What Is Customer Experience?
Customer experience refers to the totality of a customer’s encounters with a business and how those interactions make the person feel about the company.
Several departments across an organization will communicate with customers at different points in their journey. Since each department affects the customer, it’s important to be aware of which teams to involve. These teams include:
- Customer success
Customer Experience vs. User Experience?
The customer experience (sometimes called CX) is not synonymous with user experience or product experience. Those are specific aspects of a customer’s interaction with a business and are part of the customer experience. Customer experience describes the entirety of the customer relationship. Everything a company does or says that can affect the person’s perception of it.
Why Is Customer Experience Important?
It’s essential to know why creating a great customer experience is a critical investment.
It can lead to lucrative word-of-mouth marketing.
According to research cited by DemandBase, 91% of all B2B sales happen due to word-of-mouth marketing. This could be a personal endorsement from a trusted colleague or a positive review online.
A business can increase recommendations by creating an outstanding customer experience.
It can lower a company’s average customer acquisition cost (CAC).
A study cited in Forbes found that it can cost a business 5x more to get a new customer than keep an existing one. The study concluded increasing customer retention rate by 5% can increase profits between 25% and 95%.
What Does a Great Customer Experience Strategy Look Like?
Companies can’t create an outstanding customer experience without the right strategy. Here are a few best practices to make it happen.
1. Make it a company-wide goal.
A business cannot create an excellent experience with a single department. The customer experience represents the customer’s interactions with all areas of a business. This means all teams need to coordinate their efforts to make those interactions positive. For example:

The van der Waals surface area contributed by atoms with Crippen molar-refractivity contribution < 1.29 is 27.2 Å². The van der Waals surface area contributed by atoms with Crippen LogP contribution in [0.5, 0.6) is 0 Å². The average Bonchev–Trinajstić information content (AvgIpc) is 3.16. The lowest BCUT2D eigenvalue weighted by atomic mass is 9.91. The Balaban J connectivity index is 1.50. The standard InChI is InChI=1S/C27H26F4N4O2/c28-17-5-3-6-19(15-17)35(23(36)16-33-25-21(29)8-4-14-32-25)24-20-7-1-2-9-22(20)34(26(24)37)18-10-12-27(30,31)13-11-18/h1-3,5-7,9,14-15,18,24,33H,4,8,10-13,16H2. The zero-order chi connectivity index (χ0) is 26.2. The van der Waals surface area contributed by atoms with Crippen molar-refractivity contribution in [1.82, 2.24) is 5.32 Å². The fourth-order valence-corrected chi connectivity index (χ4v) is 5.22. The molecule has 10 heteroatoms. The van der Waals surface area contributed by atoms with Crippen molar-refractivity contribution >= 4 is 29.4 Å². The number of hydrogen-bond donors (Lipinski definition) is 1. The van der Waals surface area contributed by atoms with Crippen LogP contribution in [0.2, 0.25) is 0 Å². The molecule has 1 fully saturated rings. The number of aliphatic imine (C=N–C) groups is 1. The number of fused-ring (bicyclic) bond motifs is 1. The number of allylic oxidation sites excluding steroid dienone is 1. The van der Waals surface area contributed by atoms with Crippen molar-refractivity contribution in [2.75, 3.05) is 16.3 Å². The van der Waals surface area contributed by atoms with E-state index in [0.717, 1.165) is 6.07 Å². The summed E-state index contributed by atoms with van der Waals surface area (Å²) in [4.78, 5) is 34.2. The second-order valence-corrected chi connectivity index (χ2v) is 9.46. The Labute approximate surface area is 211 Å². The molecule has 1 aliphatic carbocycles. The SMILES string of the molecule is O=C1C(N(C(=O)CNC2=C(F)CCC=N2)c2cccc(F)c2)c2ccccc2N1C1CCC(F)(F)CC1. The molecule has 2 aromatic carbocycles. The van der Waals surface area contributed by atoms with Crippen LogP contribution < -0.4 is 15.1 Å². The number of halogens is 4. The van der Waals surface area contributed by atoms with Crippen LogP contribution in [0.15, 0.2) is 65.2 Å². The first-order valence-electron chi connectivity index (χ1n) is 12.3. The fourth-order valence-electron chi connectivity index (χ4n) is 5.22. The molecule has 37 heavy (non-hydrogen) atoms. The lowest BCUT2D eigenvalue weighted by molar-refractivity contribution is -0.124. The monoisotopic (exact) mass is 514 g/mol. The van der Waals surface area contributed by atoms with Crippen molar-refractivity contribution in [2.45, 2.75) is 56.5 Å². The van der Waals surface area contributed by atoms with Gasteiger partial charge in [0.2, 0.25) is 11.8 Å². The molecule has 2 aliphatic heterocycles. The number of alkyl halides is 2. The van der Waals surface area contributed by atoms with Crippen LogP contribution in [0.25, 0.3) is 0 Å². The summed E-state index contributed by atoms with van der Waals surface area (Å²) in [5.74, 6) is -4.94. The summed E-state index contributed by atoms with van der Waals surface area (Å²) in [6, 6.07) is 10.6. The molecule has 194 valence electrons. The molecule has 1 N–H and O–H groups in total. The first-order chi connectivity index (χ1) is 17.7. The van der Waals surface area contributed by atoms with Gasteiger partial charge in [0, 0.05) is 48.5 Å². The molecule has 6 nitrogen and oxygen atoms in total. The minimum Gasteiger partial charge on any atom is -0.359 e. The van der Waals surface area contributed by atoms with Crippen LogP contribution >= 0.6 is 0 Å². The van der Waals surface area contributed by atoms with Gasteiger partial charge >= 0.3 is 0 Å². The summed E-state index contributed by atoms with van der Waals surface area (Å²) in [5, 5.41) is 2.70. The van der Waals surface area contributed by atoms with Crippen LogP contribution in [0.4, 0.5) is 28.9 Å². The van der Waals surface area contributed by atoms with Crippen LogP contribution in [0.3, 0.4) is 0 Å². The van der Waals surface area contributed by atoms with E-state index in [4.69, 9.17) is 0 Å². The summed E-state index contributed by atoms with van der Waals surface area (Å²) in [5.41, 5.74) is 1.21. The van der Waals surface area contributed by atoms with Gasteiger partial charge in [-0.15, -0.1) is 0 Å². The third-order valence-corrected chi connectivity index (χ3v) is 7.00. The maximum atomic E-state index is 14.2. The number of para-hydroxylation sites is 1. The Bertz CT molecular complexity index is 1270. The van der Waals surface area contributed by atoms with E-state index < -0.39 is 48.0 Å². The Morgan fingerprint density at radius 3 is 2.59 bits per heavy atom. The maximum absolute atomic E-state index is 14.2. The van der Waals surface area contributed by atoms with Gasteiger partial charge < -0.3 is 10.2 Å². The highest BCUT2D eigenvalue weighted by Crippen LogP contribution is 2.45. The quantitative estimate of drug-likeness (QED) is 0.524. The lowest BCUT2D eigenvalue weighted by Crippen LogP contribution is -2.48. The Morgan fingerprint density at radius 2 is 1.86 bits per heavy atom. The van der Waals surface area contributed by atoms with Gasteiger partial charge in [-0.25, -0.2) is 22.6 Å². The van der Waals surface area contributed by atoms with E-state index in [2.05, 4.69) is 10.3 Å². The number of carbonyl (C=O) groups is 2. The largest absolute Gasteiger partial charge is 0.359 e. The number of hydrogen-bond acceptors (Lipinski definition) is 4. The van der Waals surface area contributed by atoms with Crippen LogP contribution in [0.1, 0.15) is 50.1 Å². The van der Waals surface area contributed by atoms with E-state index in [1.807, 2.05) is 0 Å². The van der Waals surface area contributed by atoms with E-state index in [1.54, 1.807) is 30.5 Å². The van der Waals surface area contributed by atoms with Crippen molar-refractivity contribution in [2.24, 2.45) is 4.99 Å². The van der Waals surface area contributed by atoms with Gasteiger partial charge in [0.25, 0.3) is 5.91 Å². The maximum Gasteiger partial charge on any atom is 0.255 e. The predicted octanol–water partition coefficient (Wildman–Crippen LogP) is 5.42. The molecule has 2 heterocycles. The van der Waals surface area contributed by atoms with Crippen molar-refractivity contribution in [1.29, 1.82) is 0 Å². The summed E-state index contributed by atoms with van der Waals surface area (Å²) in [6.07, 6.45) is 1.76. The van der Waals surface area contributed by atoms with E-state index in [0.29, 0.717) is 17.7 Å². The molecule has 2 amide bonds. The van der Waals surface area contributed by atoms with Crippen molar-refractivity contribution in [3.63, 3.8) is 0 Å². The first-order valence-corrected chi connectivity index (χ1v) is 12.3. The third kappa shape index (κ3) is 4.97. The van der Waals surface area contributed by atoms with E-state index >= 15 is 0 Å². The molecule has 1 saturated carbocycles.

Are the materials you’re presenting to prospects addressing their top-priority concerns?
You need to coordinate with product and marketing to make sure you know what these issues are. This way, you have the right conversations with your target market.
Are you developing collateral that best reflects the solutions to your market’s challenges? Are you making accurate claims about your products or services?
Coordinate with all departments to make sure you are presenting your company’s solutions in the right way.
Have you learned enough about your user persona’s needs, goals, and frustrations? Are you confident the solutions you’re developing will solve significant problems?
Coordinate with your customer success team to learn what customers have questions on. Then work with your sales team to understand what prospects are requesting. Learn if and why they’re objecting to your products.
2. Gather customer feedback from as many channels as possible.
You can’t learn how users feel about your customer experience if you’re not asking them.
- Embedding live-chat and real-time surveys into your digital products.
- Sending out the single-question Net Promoter Score survey. Find out how likely existing users are to recommend your product to others.
- Monitoring customer reviews and forum discussions about your products to learn what users are saying about them.
3. Look for ways to improve your customer journey continuously.
Are you making the customer journey is as streamlined and intuitive as possible?
- Could your “Demo Request” forms be shorter?
- When a prospect downloads your free trial, are you sending enough helpful onboarding tips by email? (Are you sending too many?)
- When existing customers reach out to the customer success department for help, are those team members able to quickly and successfully handle those requests or questions?
Look for ways to improve all touchpoints with prospects and customers to create a better customer experience.